Different states have different rules and programs that may exempt a portion of property taxes. You probably won't get a question on an exam about specific exemptions in your state, but you nevertheless need to check them out just in case.
A partial exemption may work in one of several ways: It can apply to the taxes directly by reducing the amount owed, it can apply to the assessment by reducing the assessment for an individual, or it can apply by reducing the assessment for a particular class or type of property. Here are a few examples:
^ Partial relief of total taxes that have to be paid may be granted. This partial exemption usually is a percentage of the taxes that may be offered to senior citizens or the disabled. Income qualifications may also be attached to the exemption. So a person may have to be 65 years old and making less than a certain amount of money to qualify for an exemption.
^ Another type of partial tax exemption is a reduction in the assessment on the property. This type of exemption typically is offered to veterans. The exemption may be either a fixed dollar amount or a percentage of the assessment and may vary according to whether the veteran was in combat and/or is disabled. Special programs may also provide relief in the form of reduced assessments from various specific taxes such as for schools.
^ Some states also provide different assessment ratios for different types of properties. I discuss assessment ratios in "Oh so valuable: Assessing property for taxes" earlier in this chapter. For example, commercial properties may be assessed at higher assessment ratios than residential properties. What that means is that if you have a residential and a commercial property that have the same market value, the commercial property pays a higher amount of property taxes than the residential property of equal value.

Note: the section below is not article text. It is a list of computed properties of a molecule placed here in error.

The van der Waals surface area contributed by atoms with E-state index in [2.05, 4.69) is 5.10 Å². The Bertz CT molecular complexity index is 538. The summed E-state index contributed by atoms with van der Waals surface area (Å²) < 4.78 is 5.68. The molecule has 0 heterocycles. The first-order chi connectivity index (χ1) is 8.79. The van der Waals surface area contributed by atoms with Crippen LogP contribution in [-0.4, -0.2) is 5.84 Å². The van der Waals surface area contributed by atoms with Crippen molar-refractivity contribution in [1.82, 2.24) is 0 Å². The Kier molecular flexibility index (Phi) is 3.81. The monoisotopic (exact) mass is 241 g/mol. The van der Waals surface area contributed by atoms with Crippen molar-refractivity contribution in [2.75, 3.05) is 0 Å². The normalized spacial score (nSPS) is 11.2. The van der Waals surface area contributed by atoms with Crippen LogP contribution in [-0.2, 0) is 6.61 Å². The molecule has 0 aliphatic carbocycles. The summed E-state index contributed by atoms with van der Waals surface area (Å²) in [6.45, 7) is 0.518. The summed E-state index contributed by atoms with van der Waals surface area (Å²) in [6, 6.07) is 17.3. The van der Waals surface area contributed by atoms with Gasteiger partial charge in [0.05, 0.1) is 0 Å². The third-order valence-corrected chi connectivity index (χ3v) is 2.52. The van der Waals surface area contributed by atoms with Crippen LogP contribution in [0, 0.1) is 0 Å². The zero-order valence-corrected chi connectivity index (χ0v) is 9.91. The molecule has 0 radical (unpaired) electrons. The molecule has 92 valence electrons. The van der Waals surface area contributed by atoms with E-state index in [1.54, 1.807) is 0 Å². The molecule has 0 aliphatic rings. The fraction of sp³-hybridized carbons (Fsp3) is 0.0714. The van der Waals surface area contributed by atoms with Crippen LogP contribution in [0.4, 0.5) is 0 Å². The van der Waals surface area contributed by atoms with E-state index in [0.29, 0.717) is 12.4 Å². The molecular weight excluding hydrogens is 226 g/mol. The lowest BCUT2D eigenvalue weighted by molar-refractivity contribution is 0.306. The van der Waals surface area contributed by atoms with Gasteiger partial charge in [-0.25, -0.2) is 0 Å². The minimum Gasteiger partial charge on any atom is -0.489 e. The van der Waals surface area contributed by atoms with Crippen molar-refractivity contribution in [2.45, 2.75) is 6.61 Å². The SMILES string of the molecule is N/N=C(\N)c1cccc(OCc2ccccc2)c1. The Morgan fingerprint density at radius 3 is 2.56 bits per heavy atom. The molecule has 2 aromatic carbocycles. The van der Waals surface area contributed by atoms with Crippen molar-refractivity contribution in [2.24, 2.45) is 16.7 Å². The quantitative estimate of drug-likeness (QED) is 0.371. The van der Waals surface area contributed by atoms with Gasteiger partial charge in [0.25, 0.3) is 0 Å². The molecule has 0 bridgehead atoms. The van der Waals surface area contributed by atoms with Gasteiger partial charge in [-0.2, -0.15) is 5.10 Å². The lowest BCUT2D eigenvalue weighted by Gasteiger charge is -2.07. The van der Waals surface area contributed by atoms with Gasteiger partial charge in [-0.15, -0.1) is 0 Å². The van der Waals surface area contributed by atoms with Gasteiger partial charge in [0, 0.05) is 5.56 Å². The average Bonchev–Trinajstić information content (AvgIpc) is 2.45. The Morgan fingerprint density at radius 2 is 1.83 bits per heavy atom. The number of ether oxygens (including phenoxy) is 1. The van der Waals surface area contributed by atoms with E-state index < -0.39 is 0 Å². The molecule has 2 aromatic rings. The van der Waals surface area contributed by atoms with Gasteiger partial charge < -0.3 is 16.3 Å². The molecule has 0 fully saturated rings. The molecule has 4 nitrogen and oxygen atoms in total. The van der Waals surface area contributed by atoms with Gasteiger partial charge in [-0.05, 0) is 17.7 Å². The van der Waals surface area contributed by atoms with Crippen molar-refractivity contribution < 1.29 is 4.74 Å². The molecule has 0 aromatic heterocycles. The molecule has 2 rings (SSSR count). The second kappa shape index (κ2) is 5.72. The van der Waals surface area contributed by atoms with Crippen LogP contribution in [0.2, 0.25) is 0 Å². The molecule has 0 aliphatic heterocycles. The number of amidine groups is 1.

Remember, when you're an agent selling a property, you need to find out the taxes on the property as if no exemptions were applicable. Your buyer may not qualify for the same exemptions as the seller. You can find out the taxes on the property by consulting the municipal or county assessor to get the assessment information and the receiver of taxes (treasurer or department of finance) to get the tax rate. Then using the methods from the earlier "Doing the decimal diddle: Calculating the taxes due," you can figure out the taxes.
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If you are getting ready to purchase your first home or if you think you can't afford to purchase your first home, don't make another move until you have read this important information! Every year, Federal, State and Local government and community development programs help thousands of people obtain there first home.